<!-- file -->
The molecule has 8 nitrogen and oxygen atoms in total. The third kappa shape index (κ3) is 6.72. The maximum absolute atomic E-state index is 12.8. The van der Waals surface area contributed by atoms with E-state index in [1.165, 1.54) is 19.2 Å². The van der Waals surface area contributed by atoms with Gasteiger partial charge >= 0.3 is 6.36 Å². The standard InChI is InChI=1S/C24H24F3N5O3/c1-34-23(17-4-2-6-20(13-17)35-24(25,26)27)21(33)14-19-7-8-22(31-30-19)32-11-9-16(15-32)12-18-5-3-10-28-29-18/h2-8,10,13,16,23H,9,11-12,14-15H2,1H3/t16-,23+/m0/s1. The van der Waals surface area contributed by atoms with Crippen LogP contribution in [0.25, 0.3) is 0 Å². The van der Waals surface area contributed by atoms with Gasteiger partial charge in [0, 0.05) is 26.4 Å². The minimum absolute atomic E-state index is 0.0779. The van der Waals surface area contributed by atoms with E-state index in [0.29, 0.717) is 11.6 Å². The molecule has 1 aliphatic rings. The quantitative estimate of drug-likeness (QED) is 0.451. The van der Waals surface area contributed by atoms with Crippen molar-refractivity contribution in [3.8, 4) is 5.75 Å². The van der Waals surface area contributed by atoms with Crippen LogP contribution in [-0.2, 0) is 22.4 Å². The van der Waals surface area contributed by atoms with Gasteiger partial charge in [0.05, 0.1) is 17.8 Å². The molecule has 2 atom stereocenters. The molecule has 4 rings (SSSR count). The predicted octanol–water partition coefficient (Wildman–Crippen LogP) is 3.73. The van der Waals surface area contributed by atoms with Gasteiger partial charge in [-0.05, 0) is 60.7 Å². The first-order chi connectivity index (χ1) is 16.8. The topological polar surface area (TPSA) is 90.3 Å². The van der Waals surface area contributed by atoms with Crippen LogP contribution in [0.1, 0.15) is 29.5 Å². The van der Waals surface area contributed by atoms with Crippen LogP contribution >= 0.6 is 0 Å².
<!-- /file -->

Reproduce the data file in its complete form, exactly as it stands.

The molecule has 8 nitrogen and oxygen atoms in total. The third kappa shape index (κ3) is 6.72. The maximum absolute atomic E-state index is 12.8. The van der Waals surface area contributed by atoms with E-state index in [1.165, 1.54) is 19.2 Å². The van der Waals surface area contributed by atoms with Gasteiger partial charge >= 0.3 is 6.36 Å². The standard InChI is InChI=1S/C24H24F3N5O3/c1-34-23(17-4-2-6-20(13-17)35-24(25,26)27)21(33)14-19-7-8-22(31-30-19)32-11-9-16(15-32)12-18-5-3-10-28-29-18/h2-8,10,13,16,23H,9,11-12,14-15H2,1H3/t16-,23+/m0/s1. The van der Waals surface area contributed by atoms with Crippen LogP contribution in [0.25, 0.3) is 0 Å². The van der Waals surface area contributed by atoms with Gasteiger partial charge in [0, 0.05) is 26.4 Å². The minimum absolute atomic E-state index is 0.0779. The van der Waals surface area contributed by atoms with E-state index in [0.29, 0.717) is 11.6 Å². The molecule has 1 aliphatic rings. The quantitative estimate of drug-likeness (QED) is 0.451. The van der Waals surface area contributed by atoms with Crippen molar-refractivity contribution in [3.8, 4) is 5.75 Å². The van der Waals surface area contributed by atoms with Crippen LogP contribution in [-0.2, 0) is 22.4 Å². The van der Waals surface area contributed by atoms with Gasteiger partial charge in [0.05, 0.1) is 17.8 Å². The molecule has 2 atom stereocenters. The molecule has 4 rings (SSSR count). The predicted octanol–water partition coefficient (Wildman–Crippen LogP) is 3.73. The van der Waals surface area contributed by atoms with Gasteiger partial charge in [-0.05, 0) is 60.7 Å². The first-order chi connectivity index (χ1) is 16.8. The topological polar surface area (TPSA) is 90.3 Å². The van der Waals surface area contributed by atoms with Crippen LogP contribution in [0.1, 0.15) is 29.5 Å². The van der Waals surface area contributed by atoms with Crippen LogP contribution >= 0.6 is 0 Å².